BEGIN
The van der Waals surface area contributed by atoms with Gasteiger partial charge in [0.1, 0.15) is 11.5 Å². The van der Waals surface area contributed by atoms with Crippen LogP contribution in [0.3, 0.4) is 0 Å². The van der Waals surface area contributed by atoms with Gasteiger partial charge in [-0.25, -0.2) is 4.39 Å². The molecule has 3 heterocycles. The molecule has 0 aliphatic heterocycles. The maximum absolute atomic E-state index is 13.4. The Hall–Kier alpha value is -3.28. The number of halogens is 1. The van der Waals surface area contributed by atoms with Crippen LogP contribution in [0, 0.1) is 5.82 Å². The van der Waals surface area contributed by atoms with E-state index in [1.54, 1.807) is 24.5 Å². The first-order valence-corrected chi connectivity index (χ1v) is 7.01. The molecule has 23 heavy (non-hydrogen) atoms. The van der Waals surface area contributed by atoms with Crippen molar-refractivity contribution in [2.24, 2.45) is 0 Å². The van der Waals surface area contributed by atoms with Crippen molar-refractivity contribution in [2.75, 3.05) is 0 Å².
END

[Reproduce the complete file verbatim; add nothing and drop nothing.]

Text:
The van der Waals surface area contributed by atoms with Gasteiger partial charge in [0.1, 0.15) is 11.5 Å². The van der Waals surface area contributed by atoms with Crippen LogP contribution in [0.3, 0.4) is 0 Å². The van der Waals surface area contributed by atoms with Gasteiger partial charge in [-0.25, -0.2) is 4.39 Å². The molecule has 3 heterocycles. The molecule has 0 aliphatic heterocycles. The maximum absolute atomic E-state index is 13.4. The Hall–Kier alpha value is -3.28. The number of halogens is 1. The van der Waals surface area contributed by atoms with Crippen LogP contribution in [0, 0.1) is 5.82 Å². The van der Waals surface area contributed by atoms with E-state index in [1.54, 1.807) is 24.5 Å². The first-order valence-corrected chi connectivity index (χ1v) is 7.01. The molecule has 23 heavy (non-hydrogen) atoms. The van der Waals surface area contributed by atoms with Crippen molar-refractivity contribution in [2.24, 2.45) is 0 Å². The van der Waals surface area contributed by atoms with Crippen molar-refractivity contribution in [2.75, 3.05) is 0 Å².